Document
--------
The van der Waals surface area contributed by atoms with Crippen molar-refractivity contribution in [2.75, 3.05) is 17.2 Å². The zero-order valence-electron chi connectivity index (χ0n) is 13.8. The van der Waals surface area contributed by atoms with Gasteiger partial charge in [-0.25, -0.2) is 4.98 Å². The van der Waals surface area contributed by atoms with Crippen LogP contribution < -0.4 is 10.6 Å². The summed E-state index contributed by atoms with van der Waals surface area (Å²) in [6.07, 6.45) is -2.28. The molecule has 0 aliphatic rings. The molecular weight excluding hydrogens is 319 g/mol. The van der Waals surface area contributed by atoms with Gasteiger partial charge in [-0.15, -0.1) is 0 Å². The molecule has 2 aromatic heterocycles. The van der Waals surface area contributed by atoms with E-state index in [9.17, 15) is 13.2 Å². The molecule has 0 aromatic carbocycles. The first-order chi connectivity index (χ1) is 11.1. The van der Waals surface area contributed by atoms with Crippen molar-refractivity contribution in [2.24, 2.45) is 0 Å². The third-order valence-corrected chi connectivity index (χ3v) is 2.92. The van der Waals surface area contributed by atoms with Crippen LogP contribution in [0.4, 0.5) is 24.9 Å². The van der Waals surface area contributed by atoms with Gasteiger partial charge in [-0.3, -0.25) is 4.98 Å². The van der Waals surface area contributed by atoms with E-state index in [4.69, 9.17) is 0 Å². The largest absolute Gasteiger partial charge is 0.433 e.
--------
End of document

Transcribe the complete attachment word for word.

The van der Waals surface area contributed by atoms with Crippen molar-refractivity contribution in [2.75, 3.05) is 17.2 Å². The zero-order valence-electron chi connectivity index (χ0n) is 13.8. The van der Waals surface area contributed by atoms with Gasteiger partial charge in [-0.25, -0.2) is 4.98 Å². The van der Waals surface area contributed by atoms with Crippen LogP contribution < -0.4 is 10.6 Å². The summed E-state index contributed by atoms with van der Waals surface area (Å²) in [6.07, 6.45) is -2.28. The molecule has 0 aliphatic rings. The molecular weight excluding hydrogens is 319 g/mol. The van der Waals surface area contributed by atoms with Gasteiger partial charge in [-0.15, -0.1) is 0 Å². The molecule has 2 aromatic heterocycles. The van der Waals surface area contributed by atoms with E-state index in [9.17, 15) is 13.2 Å². The molecule has 0 aromatic carbocycles. The first-order chi connectivity index (χ1) is 11.1. The van der Waals surface area contributed by atoms with Crippen molar-refractivity contribution in [2.24, 2.45) is 0 Å². The third-order valence-corrected chi connectivity index (χ3v) is 2.92. The van der Waals surface area contributed by atoms with Crippen LogP contribution in [0.4, 0.5) is 24.9 Å². The van der Waals surface area contributed by atoms with Gasteiger partial charge in [-0.3, -0.25) is 4.98 Å². The van der Waals surface area contributed by atoms with E-state index in [4.69, 9.17) is 0 Å². The largest absolute Gasteiger partial charge is 0.433 e.